In the preintervention case, students received the highest median scores in HPI, ROS, Hx, and ICS, and the lowest median scores in PE and assessment/plan (Table 2). Postintervention, the scores of 73.3% of students increased and 23.3% decreased. The median postintervention score significantly increased in PE (ie, median score difference 2, IQR 1-3.5, P<.001), assessment/plan (ie, median score difference 0.5, IQR 0-2, P=.005), and overall performance (ie, median score difference 3, IQR 0-5, P<.001). We found no significant difference in median scores between intervention Groups 1 and 2 for all performance domains. We also found no significant correlation between the overall postintervention performance and the number of patient telemedicine encounters (r=0.0040, P=.98).


The AAMC states that, by graduation, a competent medical student “obtains history,” “conducts [an] appropriate physical examination” and provides a “clinical assessment and treatment plan during a telehealth encounter. 3 In our population, second-year medical students achieved these competencies in history-taking but not in PE or assessment/plan domains at baseline. Performance in these domains improved with role-play and faculty-led demonstrations but was not associated with clinical telemedicine experience. Because both interventions were effective, either can be feasibly implemented in low-resource, virtual learning environments.

The PE is an important educational domain, especially because the virtual PE differs from the in-person PE. 13 Students previously identified PE content in a telemedicine curriculum as the most useful component. 9 We note that while student performance in both PE and assessment/plan improved postintervention, median scores remained low. Similarly, in non-telemedicine objective structured clinical examinations, second-year students scored the lowest in their differential diagnosis. 14 Further research is needed to determine whether student performance is due to telemedicine-specific deficiencies or low general competency at this stage of training.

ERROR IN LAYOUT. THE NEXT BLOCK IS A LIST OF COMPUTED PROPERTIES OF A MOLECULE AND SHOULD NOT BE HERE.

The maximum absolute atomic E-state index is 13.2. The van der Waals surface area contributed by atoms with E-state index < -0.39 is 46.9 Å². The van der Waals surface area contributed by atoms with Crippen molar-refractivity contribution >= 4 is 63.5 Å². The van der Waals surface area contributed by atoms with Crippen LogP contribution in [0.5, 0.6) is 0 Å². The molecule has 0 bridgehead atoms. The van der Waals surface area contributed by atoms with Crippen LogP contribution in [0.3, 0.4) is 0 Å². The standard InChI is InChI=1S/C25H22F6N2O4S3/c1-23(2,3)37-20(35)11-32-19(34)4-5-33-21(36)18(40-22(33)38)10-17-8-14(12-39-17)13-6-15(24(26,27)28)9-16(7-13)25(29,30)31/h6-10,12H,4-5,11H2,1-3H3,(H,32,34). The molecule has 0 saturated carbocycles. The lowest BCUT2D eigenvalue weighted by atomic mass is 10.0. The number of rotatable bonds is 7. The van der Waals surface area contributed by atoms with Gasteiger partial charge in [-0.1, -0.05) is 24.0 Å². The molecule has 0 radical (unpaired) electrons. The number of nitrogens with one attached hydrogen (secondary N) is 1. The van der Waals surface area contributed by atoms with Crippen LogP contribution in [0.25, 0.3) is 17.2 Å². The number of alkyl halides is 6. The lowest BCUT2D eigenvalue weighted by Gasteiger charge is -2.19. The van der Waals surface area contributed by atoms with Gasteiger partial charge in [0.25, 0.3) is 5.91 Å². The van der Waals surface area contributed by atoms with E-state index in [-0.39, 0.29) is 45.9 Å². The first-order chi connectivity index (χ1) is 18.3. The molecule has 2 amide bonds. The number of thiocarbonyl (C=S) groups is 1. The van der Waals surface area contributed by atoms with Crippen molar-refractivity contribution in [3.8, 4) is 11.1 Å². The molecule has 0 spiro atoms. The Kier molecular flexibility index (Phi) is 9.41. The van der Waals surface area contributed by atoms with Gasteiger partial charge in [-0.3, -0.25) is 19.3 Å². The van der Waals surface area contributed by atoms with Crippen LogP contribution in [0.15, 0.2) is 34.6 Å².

Our study has several limitations. We studied one class of medical students in one institution with a moderate sample size. Case specificity may have impacted performance; we addressed this by using matched samples and independent physician review of the cases, but alternating the case order in future studies could better address this limitation. The use of unique cases also confers a benefit, because it eliminates case memorization from contributing to performance. Additional strengths include the fact that students demonstrated improved performance 3 months after the intervention, indicating longer-term retention of these skills.

In conclusion, we are the first to describe educational interventions to improve medical student performance during telemedicine SP encounters. Future studies should assess performance trajectory throughout medical training, particularly in more advanced domains.


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Lead Author

Emily M. Murphy, MD

Affiliations: Department of General Internal Medicine and Department of Pediatrics, Johns Hopkins University School of Medicine, Baltimore, MD


Ariella Stein, MPH - Department of General Internal Medicine, Johns Hopkins University School of Medicine, Baltimore, MD

Amit Pahwa, MD - Department of General Internal Medicine and Department of Pediatrics, Johns Hopkins University School of Medicine, Baltimore, MD

Maura McGuire, MD - Department of General Internal Medicine, Johns Hopkins University School of Medicine, Baltimore, MD

Tina Kumra, MD - Department of Pediatrics, Johns Hopkins University School of Medicine, Baltimore, MD

Corresponding Author

Emily M. Murphy, MD